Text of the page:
Experts Take on Race, Equality and Citizenship in All-Day Symposium

Professor Alina Ball, co-director of the Center for Racial and Economic Justice (CREJ) at UC Law SF, moderated a panel on “Limits on Citizenship from Schools to the Workplace” with fellow CREJ Co-Director and UC Law SF Professor Thalia González, UCLA Law Professor Ahilan Arulanantham, and Shannon Gleeson, professor of industrial and labor relations at Cornell University. 

The following story was written by UC Law SF 3L student and RICE Research Fellow Miquela Kallenberger.

Reparations for past racial harms, barriers to making opportunity equal for all, and harmful depictions of racial minorities as threatening or dangerous were just a few topics discussed at an all-day symposium hosted by the UC Law Journal and Center for Race, Immigration, Citizenship, and Equality (RICE).

Professor Ming Hsu Chen is faculty director of the Center for Race, Immigration, Citizenship and Equality (RICE) at UC Law SF.

The Spring 2024 Symposium, titled “We the People: Citizenship, Race, and Equality,” featured sessions on the challenges of boosting diversity in political representation and civic engagement; the unjust portrayal of racial minorities as crime and national security threats; and lingering inequalities in schools and employment, despite civil rights victories in recent decades.

This year marks the 75th anniversary of the UC Law Journal and the first time it has collaborated with RICE, a center at UC Law SF that was established in Fall 2022. The symposium also celebrated the journal’s new name since changing from the Hastings Law Journal.

RICE Faculty Director Ming Hsu Chen and UC Law Journal Symposium Editor Safina Motiwala ’24 opened the Feb. 2 symposium with welcoming remarks.

“The idea for this conference flows from my research about the enduring quest of immigrants and people of color to attain a more equal citizenship,” Chen said. “Since publishing Pursuing Citizenship in the Enforcement Era, I’ve been wrestling with the structural limits on formal citizenship, and perhaps most important of all of those limits is racial inequality.”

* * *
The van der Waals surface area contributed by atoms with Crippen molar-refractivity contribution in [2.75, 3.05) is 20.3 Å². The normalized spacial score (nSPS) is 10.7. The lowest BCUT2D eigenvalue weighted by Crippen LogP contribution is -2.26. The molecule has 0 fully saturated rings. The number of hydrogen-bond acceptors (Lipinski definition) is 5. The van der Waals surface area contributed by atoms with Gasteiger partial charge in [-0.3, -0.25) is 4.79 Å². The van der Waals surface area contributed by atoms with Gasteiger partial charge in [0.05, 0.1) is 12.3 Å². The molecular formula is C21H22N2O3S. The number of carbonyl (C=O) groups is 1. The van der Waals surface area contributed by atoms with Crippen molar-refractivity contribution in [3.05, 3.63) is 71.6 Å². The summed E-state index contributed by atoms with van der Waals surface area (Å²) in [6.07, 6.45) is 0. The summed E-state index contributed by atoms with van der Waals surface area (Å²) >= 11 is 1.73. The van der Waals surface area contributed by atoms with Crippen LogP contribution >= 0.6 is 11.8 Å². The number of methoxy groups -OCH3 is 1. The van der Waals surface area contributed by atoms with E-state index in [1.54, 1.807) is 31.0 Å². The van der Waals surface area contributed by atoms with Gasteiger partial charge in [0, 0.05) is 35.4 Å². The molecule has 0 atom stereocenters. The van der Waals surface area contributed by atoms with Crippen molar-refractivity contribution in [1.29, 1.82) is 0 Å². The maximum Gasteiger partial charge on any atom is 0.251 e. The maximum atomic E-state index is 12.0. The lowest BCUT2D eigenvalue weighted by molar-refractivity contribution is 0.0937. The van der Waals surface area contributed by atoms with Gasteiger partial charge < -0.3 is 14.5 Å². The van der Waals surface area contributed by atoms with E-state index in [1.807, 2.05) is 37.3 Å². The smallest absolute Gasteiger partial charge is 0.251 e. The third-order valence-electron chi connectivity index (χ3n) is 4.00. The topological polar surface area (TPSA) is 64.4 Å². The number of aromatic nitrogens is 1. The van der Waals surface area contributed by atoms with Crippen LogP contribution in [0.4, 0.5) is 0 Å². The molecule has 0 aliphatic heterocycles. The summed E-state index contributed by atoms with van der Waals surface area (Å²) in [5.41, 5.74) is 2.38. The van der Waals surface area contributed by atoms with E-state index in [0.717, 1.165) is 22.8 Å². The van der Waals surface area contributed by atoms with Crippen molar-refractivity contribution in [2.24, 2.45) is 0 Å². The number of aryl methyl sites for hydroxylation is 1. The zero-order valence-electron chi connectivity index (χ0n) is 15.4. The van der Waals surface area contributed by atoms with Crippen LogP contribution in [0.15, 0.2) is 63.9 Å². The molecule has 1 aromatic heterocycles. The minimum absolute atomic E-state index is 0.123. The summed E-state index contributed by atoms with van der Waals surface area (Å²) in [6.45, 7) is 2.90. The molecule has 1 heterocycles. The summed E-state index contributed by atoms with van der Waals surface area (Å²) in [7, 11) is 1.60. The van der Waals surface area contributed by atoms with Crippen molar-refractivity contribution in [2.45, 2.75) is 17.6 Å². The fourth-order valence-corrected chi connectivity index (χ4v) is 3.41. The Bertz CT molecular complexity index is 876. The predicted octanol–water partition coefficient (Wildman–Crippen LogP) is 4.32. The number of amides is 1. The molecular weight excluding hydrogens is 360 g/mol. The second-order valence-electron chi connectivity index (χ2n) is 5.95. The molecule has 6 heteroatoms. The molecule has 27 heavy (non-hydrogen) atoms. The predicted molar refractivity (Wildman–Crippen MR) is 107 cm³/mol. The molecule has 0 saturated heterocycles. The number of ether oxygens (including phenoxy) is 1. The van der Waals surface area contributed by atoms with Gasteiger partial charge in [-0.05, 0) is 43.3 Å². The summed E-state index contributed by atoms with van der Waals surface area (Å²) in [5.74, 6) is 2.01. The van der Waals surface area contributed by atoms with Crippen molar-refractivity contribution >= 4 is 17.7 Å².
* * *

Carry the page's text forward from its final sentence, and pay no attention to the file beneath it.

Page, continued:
UC Berkeley Law Professor Leti Volpp is a scholar of immigration law and citizenship theory.

The invited speakers were renowned scholars, practitioners, and policymakers from California and around the country. Professors came from UC Berkeley School of Law, UC Davis School of Law, Stanford Law School, University of New Mexico School of Law, DePaul University College of Law, UCLA, and Cornell University among others. UC Law SF Professors Alina Ball, Richard Boswell, Thalia González, and Karen Musalo also served as moderators and panelists in the symposium’s sessions.

Keynote speaker Leti Volpp from the UC Berkeley School of Law framed the daylong discussion as delving into the “Janus-faced,” or contradictory, nature of citizenship.

“On the left-hand side is the theoretical promise that citizenship might guarantee the universalistic inclusion of everyone, while on the other, ‘We the People’ is a promise unfulfilled and, in particular, race threatens the equality associated with the idea of citizenship,” Volpp said.

CREJ Co-Director Shauna Marshall led a panel talk with Lisa Holder and Donald Takami of California’s Reparations Task Force. 

Shauna Marshall, co-director of the Center for Racial and Economic Justice at UC Law SF, moderated a session on the push for reparations as a remedy for racial injustice. She introduced Don Tamaki and Lisa Holder, members of California’s Task Force to Study and Develop Reparation Proposals for African Americans. Marshall reflected on Tamaki’s role in fighting for government reparations for World War II-era Japanese internment. Tamaki was part of the legal team that helped overturn civil rights icon Fred Korematsu’s conviction for resisting wartime internment. She also noted the ways that Brown v. Board of Education, which outlawed racial segregation in schools, stopped short of ending anti-Blackness in government institutions from housing to health to education.

“If we don’t adequately and appropriately address our history, we are never going to address our wrongs,” Marshall said.

UC Law Journal Symposium Editor Safina Motiwala ’24 posed with Matt Barreto, professor of political science and Chicana/o Studies at UCLA.

Tamaki and Holder sought support for the task force’s report detailing the history of anti-Black racist government policies. The report listed 115 recommendations for California to remedy past wrongs. Noting that more than 470 diverse public-interest organizations endorsed the report, they encouraged the audience to find ways “to walk forward together.” They also insisted that California need not wait for the federal government to make amends for racial injustice.

The symposium ended with a celebration on the seventh-floor sky lounge of UC Law SF’s new 198 McAllister St. building, where students and scholars mingled and reflected on what they learned.

Motiwala, the symposium editor, described the symposium’s topics as a “fluid story of noncitizens in this country from the past, present, and future, backed by empirical data.” She added that the symposium event is only one step in a larger program: “Essays published by the speakers will appear in the UC Law Journal’s special issue in summer 2024, and the calls to action that follow will be the lasting impact of this symposium.”